Its occupation by the British, the character of its inhabitants, and its flora, fauna and terrain
Overall, I am of opinion that militarily the broad picture of the Revolutionary War has not markedly altered since the 1970s, but almost all interpretive works are written from an American perspective that does not always coincide with my aim to provide an accurate, balanced and dispassionate account of the war and the actors in it, as is evinced by my recent articles in this journal. Ipso facto, I have preferred to base my own conclusions mostly on primary and secondary material rather than on the reworking or interpretation of it in tertiary form, even though there is to some degree a measure of agreement between the latter and myself.
When we come to the South Carolina backcountry, to which The Cornwallis Papers preponderantly relate, I myself was struck by the fact that, on extensively reading the literature on the southern campaigns, nowhere did I find a comprehensive sketch of this vast region or of the life and character of its inhabitants at the time that the British occupation began. Scattered items of information were to be found, but nowhere were they collated into an overall picture. Yet in my opinion such a picture was essential if one was to place, for example, The Cornwallis Papers in context and fully understand how backcountry society and the character of its inhabitants impacted on the revolutionary irregulars’ barbarous conduct of the war. It is a purpose of The Cornwallis Papers and this article to fill that gap.
The occupation was set in train on May 18, 1780 as Cornwallis began to march from Manigault’s Plantation with some 2500 men for Camden.
By now appointed to command in the southern provinces, he describes the circumstances of his appointment in a letter of November 12, 1780: “When I came to town after the surrender, Sir Henry mention’d my going with him to the northward. I said that I was ready to serve wherever he thought fit to employ me, and had no objection to remain in Carolina if he thought my services cou’d be usefull in that province. He said something civil about the climate. On my assuring him that it was no objection, he then wished me to take this command. However painfull and distressing my situation has been, and however dark the prospect then was, it cannot be supposed that as a military man I shou’d not rather chuse to command to the southward than be third at New York … I did not interfere in any degree with Sir Henry’s arrangement [the appointment of Brig. Gen. James Paterson as Commandant of Charlestown], nor did I say more or express myself stronger on the subject of my own staying than I have described …”
Crossing the Santee at Lenud’s Ferry with part of his corps, Cornwallis marched up the eastern side of the river while Col. Francis Lord Rawdon with the rest proceeded by way of Monck’s Corner and Nelson’s Ferry. Camden was reached on June 1.
At first named Pine Tree Hill, the village lay to the east of the Wateree about thirty-five miles from its confluence with the Congaree. Settled about 1750 and laid out in plots and streets around a square, it was now inhabited mostly by Scotch-Irish Presbyterians, whose meeting house and that of the Quakers were features of the place. Besides Joseph Kershaw’s country store, it was home to saw- and grist-mills, one or more taverns, breweries, distilleries, a pottery, and various other artisan shops. Nine years earlier a courthouse had been built. All in all, trade was brisk and by now the village had become a principal entrepôt for the back settlements.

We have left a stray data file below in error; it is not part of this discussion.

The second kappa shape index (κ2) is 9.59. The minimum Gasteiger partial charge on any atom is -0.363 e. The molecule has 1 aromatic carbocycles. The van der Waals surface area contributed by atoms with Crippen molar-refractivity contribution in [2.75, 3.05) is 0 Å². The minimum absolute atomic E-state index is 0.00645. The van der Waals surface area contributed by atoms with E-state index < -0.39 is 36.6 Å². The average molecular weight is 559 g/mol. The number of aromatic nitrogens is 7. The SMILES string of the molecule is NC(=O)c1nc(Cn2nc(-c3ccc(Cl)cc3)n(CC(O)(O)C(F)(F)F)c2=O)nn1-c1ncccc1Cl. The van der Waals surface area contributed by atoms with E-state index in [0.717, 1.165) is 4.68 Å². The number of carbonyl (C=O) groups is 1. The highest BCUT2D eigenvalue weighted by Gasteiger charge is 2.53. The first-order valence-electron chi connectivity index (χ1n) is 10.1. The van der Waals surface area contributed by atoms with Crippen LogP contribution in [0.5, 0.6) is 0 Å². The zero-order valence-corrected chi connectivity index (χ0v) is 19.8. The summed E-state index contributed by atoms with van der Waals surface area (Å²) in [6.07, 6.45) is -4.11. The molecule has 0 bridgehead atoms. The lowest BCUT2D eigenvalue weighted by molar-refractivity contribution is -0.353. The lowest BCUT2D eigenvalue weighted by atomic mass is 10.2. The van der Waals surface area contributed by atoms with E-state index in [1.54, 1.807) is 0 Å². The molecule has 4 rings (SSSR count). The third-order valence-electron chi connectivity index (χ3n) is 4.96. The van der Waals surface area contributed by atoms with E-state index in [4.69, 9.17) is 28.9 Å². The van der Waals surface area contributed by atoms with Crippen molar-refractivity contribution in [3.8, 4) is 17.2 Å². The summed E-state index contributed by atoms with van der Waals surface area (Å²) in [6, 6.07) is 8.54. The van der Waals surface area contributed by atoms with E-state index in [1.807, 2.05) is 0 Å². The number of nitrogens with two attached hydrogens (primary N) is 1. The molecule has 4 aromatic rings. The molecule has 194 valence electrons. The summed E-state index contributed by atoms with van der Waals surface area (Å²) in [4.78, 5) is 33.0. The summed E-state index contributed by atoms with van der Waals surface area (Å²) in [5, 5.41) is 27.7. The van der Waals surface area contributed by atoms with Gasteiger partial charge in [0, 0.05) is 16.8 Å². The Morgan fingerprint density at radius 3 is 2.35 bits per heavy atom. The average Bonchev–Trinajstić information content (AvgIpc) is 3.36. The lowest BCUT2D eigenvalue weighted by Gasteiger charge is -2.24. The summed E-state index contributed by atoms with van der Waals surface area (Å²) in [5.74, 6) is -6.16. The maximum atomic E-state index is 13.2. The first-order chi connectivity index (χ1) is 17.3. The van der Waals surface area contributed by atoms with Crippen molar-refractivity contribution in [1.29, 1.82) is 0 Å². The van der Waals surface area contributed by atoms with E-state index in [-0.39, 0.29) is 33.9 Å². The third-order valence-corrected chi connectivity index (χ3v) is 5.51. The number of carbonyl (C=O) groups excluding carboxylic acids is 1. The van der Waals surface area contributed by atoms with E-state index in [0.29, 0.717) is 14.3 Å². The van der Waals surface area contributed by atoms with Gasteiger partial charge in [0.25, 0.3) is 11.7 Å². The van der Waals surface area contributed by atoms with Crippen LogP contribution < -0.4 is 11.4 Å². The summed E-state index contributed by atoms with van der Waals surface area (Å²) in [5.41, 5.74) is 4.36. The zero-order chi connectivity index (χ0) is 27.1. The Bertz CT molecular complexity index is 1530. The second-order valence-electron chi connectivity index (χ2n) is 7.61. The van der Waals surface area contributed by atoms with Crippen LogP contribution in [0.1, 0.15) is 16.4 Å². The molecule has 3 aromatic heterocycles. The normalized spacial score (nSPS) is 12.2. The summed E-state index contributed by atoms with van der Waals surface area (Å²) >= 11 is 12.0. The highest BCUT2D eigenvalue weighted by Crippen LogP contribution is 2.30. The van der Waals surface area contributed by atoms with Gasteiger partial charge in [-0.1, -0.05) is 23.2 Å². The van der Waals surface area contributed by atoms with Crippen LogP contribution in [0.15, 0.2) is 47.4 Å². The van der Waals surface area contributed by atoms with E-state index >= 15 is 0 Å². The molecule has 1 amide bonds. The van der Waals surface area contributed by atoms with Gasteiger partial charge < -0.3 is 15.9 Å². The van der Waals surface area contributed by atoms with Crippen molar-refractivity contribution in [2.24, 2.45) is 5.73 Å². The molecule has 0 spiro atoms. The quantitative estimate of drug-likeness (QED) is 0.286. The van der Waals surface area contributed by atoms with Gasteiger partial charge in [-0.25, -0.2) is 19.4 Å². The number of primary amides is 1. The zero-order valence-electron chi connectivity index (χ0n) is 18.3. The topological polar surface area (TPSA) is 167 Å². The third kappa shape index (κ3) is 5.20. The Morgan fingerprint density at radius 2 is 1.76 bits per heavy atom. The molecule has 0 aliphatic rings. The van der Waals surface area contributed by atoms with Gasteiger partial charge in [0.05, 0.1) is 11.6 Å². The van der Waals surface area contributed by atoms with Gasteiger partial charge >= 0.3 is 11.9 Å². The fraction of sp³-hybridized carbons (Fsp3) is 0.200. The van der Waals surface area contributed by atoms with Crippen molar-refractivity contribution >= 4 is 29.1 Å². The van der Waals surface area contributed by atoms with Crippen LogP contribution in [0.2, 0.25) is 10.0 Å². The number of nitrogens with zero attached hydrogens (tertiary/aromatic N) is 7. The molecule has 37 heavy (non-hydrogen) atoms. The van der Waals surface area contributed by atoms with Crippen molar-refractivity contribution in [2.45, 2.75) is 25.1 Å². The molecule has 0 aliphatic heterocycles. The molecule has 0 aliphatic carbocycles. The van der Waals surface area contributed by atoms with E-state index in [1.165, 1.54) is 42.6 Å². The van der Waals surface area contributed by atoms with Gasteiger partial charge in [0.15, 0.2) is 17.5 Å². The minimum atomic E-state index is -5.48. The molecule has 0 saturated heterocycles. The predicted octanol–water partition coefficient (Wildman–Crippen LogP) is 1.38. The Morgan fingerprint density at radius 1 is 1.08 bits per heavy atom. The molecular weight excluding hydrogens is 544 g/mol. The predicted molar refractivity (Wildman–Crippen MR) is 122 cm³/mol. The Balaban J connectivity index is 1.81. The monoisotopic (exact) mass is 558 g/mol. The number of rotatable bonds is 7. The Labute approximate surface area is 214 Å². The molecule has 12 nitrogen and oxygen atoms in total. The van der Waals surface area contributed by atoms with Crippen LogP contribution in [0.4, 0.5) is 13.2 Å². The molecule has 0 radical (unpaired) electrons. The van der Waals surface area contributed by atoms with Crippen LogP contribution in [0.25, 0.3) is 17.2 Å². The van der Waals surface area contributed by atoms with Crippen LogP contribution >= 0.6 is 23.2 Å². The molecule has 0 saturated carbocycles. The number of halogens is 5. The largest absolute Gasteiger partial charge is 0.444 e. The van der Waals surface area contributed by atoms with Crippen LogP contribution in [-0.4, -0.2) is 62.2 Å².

Politically, occupation of Camden was of course inevitable, but militarily its location left much to be desired. As Rawdon remarked many years later, “Camden had always been reprobated by me as a station, not merely from the extraordinary disadvantages which attended it as an individual position, but from its being on the wrong side of the river and covering nothing, while it was constantly liable to have its communication with the interior district cut off.”
Headquarters at Camden was established in Joseph Kershaw’s mansion. He was a leading incendiary.
As Cornwallis approached Camden, Lt. Col. Nisbet Balfour began his march for Ninety Six, a village which lay to the south of the Saluda River some sixty miles west of its confluence with the Broad. In the backcountry it was second in importance to Camden. Leaving Charlestown on May 26, Balfour commanded a mixed corps of some 600 men comprising three companies of the 7th Regiment (the Royal Fusiliers), a detachment of light infantry, the Prince of Wales’s American Regiment, and Major Patrick Ferguson’s American Volunteers. His advance along what was once an Indian trading path is minutely set out in Allaire’s Diary as read with Balfour’s correspondence in The Cornwallis Papers. Ninety Six was reached by Balfour and Ferguson’s men on June 22.
The backcountry is an amorphous expression describing the vast swathe of territory now entered by the British. Though other interpretations are wider or more restrictive, it is used here to refer to the then Districts of Camden and Ninety Six. In the east the outer boundary began at the confluence of the Congaree and Wateree, extended northwards to the North Carolina line, continued westwards along that line to the Cherokee nation, and followed the Georgia line to a point just below Augusta. From there it proceeded in the south to a point on the Saluda midway between the village of Ninety Six and the Broad River before following the Saluda and Congaree eastwards.